MS subjects with amalgams were found to have significantly lower levels of red blood cells, hemoglobin and hematocrit compared to MS subjects with amalgam removal.... The MS amalgam group had significantly higher blood urea nitrogen and lower serum IgG.... A health questionnaire found that MS subjects with amalgams had significantly more (33.7%) exacerbations during the past 12 months compared to the MS volunteers with amalgam removal. Obviously, while we’re still talking about the blood’s ability to deliver oxygen . . . every indication is that a wide variety of toxins and negative effects might stimulate that same over-arching undesirable effect. Indeed, several investigators have preferred psycho-somatic causes as the underlying truth about MS referring to an “MS Personality” created in response to living in a family with a tyrannical father, obliging mother, and atmosphere of strongly emphasized sex taboos and exceedingly great guilt and fear. Perhaps there's a modicum of truth to this, perhaps not. Certainly, physiological causes seem far more likely, but exacerbating psychological contributors should NOT be ruled out. The specific trigger may vary from case to case, but the indications are that oxygen and blood hold the key to understanding MS and a wide-variety of individual susceptibilities may exacerbate the disease’s manifestations, etc.

Let’s talk about autoimmunity more directly. Just as in AIDS, the possibility that the immune system is responding to an agent like a virus is countered by the reality that no such agent has ever been identified nor transmitted to any animal or human. Retrovirus, where art thou????? In truth, endogenous retroviruses have not yet been proven to play any causal role in this disease (MS); and likely never will.

According to PO Behan and A Chaudhuri of Glasgow University, together with BO Roep of Leiden University (2002). The pathogenesis of multiple sclerosis revisited threw down the gauntlet to MS researchers everywhere by contending there is little support for contemporary views that multiple sclerosis is an immunological disease. And not surprisingly, there is little LASTING benefit from treatments based on this misconception and some dangers:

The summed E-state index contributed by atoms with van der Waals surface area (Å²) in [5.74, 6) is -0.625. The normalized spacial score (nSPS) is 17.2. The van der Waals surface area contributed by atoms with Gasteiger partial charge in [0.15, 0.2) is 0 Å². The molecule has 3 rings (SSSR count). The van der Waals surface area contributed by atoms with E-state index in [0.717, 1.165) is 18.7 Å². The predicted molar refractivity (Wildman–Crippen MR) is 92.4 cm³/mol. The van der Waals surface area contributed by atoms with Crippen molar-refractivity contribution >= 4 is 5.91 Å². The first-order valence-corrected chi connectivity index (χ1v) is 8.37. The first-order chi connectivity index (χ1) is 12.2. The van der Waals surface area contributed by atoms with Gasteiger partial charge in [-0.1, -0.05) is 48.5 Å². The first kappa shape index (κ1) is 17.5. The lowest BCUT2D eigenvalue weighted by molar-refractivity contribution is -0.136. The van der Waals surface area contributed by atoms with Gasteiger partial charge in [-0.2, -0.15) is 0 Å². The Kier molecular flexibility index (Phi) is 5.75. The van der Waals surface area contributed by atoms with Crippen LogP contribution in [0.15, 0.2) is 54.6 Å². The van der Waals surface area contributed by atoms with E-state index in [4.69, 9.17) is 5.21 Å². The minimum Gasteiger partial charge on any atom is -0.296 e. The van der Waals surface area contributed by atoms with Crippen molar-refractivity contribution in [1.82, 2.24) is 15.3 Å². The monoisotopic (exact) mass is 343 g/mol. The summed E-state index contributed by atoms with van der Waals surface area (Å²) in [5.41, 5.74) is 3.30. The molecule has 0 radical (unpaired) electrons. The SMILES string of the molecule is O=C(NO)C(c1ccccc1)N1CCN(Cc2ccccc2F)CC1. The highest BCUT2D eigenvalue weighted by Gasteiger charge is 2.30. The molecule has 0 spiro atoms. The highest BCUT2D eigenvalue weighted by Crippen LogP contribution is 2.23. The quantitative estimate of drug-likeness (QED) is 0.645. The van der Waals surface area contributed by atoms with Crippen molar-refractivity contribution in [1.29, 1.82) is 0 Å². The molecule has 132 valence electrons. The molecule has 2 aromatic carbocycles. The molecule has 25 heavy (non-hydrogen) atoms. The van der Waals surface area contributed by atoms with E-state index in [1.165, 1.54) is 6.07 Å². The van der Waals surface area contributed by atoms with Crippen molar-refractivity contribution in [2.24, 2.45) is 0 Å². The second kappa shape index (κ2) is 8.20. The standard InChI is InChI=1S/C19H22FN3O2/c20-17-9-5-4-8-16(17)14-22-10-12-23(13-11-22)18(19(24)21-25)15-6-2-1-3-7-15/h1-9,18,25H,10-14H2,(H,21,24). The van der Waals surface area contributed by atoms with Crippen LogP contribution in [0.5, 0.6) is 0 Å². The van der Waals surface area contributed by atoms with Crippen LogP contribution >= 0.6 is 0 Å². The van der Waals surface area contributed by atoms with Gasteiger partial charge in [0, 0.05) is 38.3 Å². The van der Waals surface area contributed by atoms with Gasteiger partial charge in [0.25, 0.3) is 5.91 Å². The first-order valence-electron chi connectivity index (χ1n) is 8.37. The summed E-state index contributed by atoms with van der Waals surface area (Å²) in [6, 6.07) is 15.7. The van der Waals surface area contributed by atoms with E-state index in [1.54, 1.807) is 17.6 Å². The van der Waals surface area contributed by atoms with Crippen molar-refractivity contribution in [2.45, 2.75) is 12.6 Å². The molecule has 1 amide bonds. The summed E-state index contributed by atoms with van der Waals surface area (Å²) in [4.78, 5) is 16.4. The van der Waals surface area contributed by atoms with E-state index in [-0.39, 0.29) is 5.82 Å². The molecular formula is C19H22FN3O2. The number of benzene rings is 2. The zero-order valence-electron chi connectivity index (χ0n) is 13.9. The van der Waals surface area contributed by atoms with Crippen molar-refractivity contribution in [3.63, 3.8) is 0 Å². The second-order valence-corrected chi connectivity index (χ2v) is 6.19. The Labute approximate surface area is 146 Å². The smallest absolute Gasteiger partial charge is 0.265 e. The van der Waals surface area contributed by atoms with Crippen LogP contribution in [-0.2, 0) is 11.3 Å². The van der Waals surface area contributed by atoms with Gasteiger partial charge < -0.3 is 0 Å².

In this review, they suggested that MS is not an autoimmune disease due to its intrinsic clinical, immunological, radiological and histological differences with ADEM [acute disseminated encephalomyelitis] and its experimental model, EAE [experimental allergic encephalomyelitis]. In their opinion, MS has the characteristics of a metabolically determined neurodegenerative disorder with strong genetic influence....

In recent years, most researchers have uncritically accepted the hypothesis that it is an autoimmune disorder, despite this Multiple sclerosis remains a disease of unknown aetiology. An in-depth review of the literature failed to support this concept, and the immunological claims for this disease are tenuous and fragile.... The proposition that MS is a prototype autoimmune disease is weak and open to question: MS is not a model of EAE or, indeed, of any known autoimmune disease. Its histology compares more favorably with other forms of demyelination known to be metabolic in aetiology .... Many scholars of MS in the past have argued strongly that the disease is toxic/metabolic in origin.... Clinical trials are, however, in abundance: a rise from 50 such papers in 1965 to more than 300 by the year 2000. This has been described by some as reflecting 'the sense of excitement in the field of MS therapeutics', but is regarded by us as a sad reflection of the gullibility of researchers in accepting an unproven hypothesis.... The enormous number of trials based on putative immunosuppression and immunoregulatory mechanisms has singularly failed to show a cure or to convey major benefits to MS patients in addition subjecting them to an increased morbidity and mortality.... I have read much of the literature on immune-modifying therapy in MS and it is clear that none of these agents can qualify as a candidate therapy under scrutiny. (Behan et al. 2002)

Question #10, again brings up questions of gender. Women get MS more often and earlier and its path is less likely to be predictable and progressive compared to male victims. Some success has been had treating with either or both male and female hormones. L-arginine creates nitric oxide in the blood which dilates blood vessels. Zinc and magnesium are under-appreciated nutrients which play vital roles in human health. Again, The specific trigger for MS may vary from case to case, but the indications are that oxygen and blood hold the key to understanding MS and certainly there is no outright refutation for that idea to be found in this question.